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3 hours ago, Diplock said:

Get the grades and get the LSAT and you'll be heading to law school, if you still want to, when you're done. All the rest is a matter of personal choice.

1

I got into a few schools this year and yup - only law related thing on my application was a poli degree but even then I only took poli phil...I don't think your program matters unless it is comparing a 3.1 in engineering versus one in an arts program. Its more about stats I believe - for some schools at lest 

Also, a lot of people I knew who were in pre-law told me they really had no substantial advantage. Personally - I think the classes that build up your ability to critically think are the most helpful from what I've heard from some L1s. I took 1 pre-law undergrad class and honestly wasn't impressed and I'm skeptical it will ever help me, but, I'm sure its different at every school.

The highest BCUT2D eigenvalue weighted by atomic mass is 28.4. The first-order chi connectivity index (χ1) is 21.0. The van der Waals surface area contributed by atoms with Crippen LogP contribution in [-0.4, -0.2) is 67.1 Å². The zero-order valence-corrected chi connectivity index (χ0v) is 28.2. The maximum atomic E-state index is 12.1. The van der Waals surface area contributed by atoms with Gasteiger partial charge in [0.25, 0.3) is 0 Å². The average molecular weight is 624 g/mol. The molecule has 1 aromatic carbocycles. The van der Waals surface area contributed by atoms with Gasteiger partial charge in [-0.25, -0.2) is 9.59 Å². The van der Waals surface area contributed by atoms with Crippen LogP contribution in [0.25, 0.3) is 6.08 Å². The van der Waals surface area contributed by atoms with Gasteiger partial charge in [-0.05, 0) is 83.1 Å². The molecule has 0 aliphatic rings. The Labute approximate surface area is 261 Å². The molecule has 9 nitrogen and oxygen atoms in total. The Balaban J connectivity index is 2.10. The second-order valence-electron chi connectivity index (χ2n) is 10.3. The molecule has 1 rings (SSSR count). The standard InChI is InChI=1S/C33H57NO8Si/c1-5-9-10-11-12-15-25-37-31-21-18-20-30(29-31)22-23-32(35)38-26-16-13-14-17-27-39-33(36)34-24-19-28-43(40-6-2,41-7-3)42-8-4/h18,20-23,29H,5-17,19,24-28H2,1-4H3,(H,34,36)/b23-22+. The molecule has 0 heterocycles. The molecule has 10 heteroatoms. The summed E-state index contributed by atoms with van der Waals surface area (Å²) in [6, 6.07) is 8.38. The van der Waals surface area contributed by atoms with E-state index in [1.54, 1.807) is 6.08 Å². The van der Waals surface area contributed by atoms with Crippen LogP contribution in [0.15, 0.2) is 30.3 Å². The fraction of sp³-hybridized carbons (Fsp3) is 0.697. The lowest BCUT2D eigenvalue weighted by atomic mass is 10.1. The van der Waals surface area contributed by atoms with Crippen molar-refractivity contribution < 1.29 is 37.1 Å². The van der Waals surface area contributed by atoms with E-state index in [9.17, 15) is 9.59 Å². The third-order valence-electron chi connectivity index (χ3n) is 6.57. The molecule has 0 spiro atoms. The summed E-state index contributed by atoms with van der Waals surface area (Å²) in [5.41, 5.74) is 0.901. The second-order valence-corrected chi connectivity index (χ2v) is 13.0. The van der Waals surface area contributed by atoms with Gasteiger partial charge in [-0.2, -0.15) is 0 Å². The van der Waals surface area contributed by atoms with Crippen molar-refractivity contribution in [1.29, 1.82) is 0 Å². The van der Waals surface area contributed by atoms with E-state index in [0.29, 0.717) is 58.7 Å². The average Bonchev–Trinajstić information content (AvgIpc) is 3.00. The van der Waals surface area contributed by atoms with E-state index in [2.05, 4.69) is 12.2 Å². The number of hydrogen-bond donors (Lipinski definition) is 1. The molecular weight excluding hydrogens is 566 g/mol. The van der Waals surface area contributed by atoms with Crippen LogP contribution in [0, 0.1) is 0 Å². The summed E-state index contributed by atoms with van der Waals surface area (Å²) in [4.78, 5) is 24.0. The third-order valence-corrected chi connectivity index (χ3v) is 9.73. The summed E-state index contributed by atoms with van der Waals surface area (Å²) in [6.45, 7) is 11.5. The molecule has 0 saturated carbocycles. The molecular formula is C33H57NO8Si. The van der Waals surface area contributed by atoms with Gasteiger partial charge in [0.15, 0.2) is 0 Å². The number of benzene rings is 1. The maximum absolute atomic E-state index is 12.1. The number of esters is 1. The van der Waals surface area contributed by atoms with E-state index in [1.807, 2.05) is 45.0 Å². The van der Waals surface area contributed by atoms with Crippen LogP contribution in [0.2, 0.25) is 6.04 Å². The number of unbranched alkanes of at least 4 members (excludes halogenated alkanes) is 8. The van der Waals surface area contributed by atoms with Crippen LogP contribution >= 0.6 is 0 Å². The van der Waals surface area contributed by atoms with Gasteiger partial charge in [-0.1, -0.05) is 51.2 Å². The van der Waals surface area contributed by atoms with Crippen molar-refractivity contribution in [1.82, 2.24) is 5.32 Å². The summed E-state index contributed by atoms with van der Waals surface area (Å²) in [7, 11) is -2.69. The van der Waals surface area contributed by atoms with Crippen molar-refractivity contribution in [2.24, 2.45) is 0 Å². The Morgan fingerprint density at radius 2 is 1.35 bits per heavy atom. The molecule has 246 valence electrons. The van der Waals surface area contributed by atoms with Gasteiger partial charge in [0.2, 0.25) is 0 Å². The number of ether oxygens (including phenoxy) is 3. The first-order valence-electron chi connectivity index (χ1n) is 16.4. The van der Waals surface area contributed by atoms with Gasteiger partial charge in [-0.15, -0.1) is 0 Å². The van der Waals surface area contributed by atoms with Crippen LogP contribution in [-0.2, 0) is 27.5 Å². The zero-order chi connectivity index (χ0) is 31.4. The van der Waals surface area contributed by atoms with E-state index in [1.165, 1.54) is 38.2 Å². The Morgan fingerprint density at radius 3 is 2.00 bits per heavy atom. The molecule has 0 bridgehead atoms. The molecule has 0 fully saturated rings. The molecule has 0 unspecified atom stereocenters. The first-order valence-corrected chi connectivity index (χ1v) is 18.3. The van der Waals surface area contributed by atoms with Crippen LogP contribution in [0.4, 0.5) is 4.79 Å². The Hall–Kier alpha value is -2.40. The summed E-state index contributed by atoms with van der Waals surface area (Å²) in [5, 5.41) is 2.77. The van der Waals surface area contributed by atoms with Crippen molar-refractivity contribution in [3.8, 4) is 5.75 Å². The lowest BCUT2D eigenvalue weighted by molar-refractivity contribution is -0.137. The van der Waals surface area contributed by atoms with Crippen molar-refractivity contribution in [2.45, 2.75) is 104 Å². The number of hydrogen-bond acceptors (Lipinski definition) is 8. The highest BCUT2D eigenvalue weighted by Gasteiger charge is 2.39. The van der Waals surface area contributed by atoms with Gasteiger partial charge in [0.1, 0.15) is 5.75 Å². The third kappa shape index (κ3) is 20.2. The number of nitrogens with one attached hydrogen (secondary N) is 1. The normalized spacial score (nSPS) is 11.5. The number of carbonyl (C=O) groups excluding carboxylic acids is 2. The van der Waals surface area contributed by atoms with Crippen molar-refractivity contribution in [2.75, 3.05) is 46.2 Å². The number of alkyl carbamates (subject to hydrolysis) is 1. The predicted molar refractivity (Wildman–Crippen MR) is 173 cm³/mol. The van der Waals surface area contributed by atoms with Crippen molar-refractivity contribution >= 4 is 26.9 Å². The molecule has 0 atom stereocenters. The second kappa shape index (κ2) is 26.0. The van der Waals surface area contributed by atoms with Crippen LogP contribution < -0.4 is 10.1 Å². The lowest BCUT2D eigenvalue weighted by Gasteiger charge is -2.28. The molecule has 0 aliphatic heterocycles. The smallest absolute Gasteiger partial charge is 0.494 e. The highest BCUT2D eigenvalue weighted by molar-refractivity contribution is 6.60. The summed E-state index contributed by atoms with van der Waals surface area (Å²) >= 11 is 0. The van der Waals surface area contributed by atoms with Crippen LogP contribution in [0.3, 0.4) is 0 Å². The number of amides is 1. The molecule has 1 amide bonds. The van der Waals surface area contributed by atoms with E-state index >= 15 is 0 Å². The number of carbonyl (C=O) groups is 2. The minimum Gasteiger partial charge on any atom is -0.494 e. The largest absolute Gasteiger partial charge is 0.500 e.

Honestly, take undergrad to learn some fun new things. I took classes purely out of interest in my last semester and not only was it great, but, I got my highest GPA. :) 

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the general theme I've seen perusing the internet is its not so much about what you take, unless its like to an Intro to Basket Weaving 101 type thing, its more about how well you manage to do in your program of choice. as @Diplock said, they want people capable of succeeding in their area of study.